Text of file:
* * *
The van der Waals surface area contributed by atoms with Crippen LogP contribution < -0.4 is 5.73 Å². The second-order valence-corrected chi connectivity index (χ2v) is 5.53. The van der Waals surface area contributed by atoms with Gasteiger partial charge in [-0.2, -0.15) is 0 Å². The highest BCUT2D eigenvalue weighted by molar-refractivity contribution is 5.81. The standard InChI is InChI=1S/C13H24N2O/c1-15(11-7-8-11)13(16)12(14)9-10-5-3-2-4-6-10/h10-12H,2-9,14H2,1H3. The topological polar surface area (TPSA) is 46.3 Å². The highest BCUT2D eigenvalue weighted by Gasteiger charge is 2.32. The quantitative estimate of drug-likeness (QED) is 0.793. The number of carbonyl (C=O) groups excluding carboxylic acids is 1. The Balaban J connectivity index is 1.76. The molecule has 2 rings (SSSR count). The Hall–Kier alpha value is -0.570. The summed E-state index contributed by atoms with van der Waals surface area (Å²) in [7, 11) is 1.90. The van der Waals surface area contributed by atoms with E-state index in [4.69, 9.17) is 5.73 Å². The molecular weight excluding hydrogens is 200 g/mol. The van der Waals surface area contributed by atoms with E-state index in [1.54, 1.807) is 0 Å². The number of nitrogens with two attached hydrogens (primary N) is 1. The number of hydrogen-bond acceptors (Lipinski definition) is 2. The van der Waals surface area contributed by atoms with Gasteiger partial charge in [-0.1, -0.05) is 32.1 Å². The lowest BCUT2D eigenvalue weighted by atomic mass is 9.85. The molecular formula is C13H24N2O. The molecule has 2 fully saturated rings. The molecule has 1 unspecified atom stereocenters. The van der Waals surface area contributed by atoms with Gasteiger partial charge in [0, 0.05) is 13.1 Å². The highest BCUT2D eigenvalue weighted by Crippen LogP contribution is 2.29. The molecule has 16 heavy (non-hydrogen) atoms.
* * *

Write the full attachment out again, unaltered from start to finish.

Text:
The van der Waals surface area contributed by atoms with Crippen LogP contribution < -0.4 is 5.73 Å². The second-order valence-corrected chi connectivity index (χ2v) is 5.53. The van der Waals surface area contributed by atoms with Gasteiger partial charge in [-0.2, -0.15) is 0 Å². The highest BCUT2D eigenvalue weighted by molar-refractivity contribution is 5.81. The standard InChI is InChI=1S/C13H24N2O/c1-15(11-7-8-11)13(16)12(14)9-10-5-3-2-4-6-10/h10-12H,2-9,14H2,1H3. The topological polar surface area (TPSA) is 46.3 Å². The highest BCUT2D eigenvalue weighted by Gasteiger charge is 2.32. The quantitative estimate of drug-likeness (QED) is 0.793. The number of carbonyl (C=O) groups excluding carboxylic acids is 1. The Balaban J connectivity index is 1.76. The molecule has 2 rings (SSSR count). The Hall–Kier alpha value is -0.570. The summed E-state index contributed by atoms with van der Waals surface area (Å²) in [7, 11) is 1.90. The van der Waals surface area contributed by atoms with E-state index in [4.69, 9.17) is 5.73 Å². The molecular weight excluding hydrogens is 200 g/mol. The van der Waals surface area contributed by atoms with E-state index in [1.54, 1.807) is 0 Å². The number of nitrogens with two attached hydrogens (primary N) is 1. The number of hydrogen-bond acceptors (Lipinski definition) is 2. The van der Waals surface area contributed by atoms with Gasteiger partial charge in [-0.1, -0.05) is 32.1 Å². The lowest BCUT2D eigenvalue weighted by atomic mass is 9.85. The molecular formula is C13H24N2O. The molecule has 2 fully saturated rings. The molecule has 1 unspecified atom stereocenters. The van der Waals surface area contributed by atoms with Gasteiger partial charge in [0, 0.05) is 13.1 Å². The highest BCUT2D eigenvalue weighted by Crippen LogP contribution is 2.29. The molecule has 16 heavy (non-hydrogen) atoms.